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Geology 110 Introduction
7 Essay Questions on the 1st Exam
Undergraduate 3

Additional Geology Flashcards





Explain and describe plate tectonics.


Four billion six hundred million years ago the Earth is born from a cloud of dust and fire orbiting the sun. In the beginning there are no seas upon the barren Earth. The sun blisters down as poisonous gases swirl about. Racked with volcanoes, bombarded by asteroids and comets, Earth is incredibly hot with a sea of molten rock covering its surface. The early Earth is a world in slow turmoil for many, many thousands of years. 

Over time the Earth cools and separates into several different layers. The matter with the highest density (mostly iron) sinks to form Earth’s solid inner core. This inner core becomes enveloped by a less dense mixture of nickel and iron - the outer core. Surrounding the inner and outer core is the mantle (itself divided into several distinct layers), and over the mantle is the Earth’s crust, a thin veneer of rocky material that covers the planet like the cracked, twisted, lumpy crust of an apple pie.

Earth's outer shell, the lithosphere, long thought to be a continuous, unbroken, crust is actually a fluid mosaic of many irregular rigid segments, or plates. Comprised primarily of cool, solid rock 4 to 40 miles thick,* these enormous blocks of Earth’s crust vary in size and shape, and have definite borders that cut through continents and oceans alike. *[Oceanic crust is much thinner and more dense than continental, or terrestrial crust].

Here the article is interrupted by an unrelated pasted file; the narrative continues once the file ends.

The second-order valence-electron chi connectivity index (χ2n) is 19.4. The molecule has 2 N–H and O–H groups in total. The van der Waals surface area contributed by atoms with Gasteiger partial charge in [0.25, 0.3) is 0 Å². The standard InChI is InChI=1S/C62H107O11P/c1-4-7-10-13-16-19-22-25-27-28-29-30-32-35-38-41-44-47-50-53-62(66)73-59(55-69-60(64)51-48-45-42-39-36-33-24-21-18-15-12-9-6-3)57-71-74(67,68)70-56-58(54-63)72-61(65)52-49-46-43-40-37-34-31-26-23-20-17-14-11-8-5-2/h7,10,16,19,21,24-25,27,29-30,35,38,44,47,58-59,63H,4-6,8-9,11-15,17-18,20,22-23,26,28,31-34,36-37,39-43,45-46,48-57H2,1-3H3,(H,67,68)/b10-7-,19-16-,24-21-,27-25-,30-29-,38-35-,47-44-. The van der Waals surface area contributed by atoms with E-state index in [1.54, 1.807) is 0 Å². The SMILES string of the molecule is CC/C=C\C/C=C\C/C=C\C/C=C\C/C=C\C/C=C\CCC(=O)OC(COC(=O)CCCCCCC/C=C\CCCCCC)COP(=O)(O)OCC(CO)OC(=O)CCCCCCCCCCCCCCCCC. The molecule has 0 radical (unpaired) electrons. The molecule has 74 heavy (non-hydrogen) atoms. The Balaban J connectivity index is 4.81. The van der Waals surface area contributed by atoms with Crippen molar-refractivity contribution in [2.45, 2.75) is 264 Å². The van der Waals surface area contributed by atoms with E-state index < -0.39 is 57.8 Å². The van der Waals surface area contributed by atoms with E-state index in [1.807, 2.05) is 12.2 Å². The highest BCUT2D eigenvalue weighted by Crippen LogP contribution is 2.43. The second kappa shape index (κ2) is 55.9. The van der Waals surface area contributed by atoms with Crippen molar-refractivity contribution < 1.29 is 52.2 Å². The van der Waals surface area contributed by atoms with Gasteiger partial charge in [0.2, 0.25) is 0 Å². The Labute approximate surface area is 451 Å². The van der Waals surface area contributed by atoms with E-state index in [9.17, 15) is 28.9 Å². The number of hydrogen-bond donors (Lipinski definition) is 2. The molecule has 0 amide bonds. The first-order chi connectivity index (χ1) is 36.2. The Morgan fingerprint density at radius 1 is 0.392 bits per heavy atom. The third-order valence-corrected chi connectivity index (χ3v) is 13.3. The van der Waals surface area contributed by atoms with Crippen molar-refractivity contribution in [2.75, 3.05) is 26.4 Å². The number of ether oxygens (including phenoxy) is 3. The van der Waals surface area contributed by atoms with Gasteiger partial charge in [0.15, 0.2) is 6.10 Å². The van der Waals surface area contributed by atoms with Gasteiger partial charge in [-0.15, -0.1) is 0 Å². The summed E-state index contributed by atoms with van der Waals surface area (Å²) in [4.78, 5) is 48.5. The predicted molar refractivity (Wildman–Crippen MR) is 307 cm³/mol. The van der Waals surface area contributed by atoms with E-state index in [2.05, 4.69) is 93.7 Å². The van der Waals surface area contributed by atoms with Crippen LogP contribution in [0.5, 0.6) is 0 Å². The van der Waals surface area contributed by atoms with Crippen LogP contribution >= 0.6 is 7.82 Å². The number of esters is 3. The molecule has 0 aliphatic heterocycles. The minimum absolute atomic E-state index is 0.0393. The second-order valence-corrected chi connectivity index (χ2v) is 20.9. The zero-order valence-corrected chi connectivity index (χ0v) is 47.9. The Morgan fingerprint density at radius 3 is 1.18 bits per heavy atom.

There are nine large plates and a number of smaller plates. While most plates are comprised of both continental and oceanic crust the giant Pacific Plate is almost entirely oceanic, and the tiny Turkish-Aegean Plate is entirely land. Of the nine major plates, six are named for the continents embedded in them: the North American, South American, Eurasian, African, Indo-Australian, and Antarctic. The other three are oceanic plates: the Pacific, Nazca, and Cocos.

The relative small size of the numerous other plates neither diminishes their significance, nor their impact on the surface activity of the planet. The jostling of the tiny Juan de Fuca Plate, for example, sandwiched between the Pacific and North American Plate near the state of Washington, is largely responsible for the frequent tremors and periodic volcanic eruptions in that region of the country.

Powered by forces originating in Earth’s radioactive, solid iron inner core, these tectonic plates move ponderously about at varying speeds and in different directions atop a layer of much hotter, softer, more malleable rock called the athenosphere. Because of the high temperatures and immense pressures found here, the uppermost part of the athenosphere is deformed and flows almost plastically just beneath the Earth’s surface. This characteristic of the athenosphere to flow allows the plates to inch along on their endless journeys around the surface of the earth, moving no faster than human fingernails grow.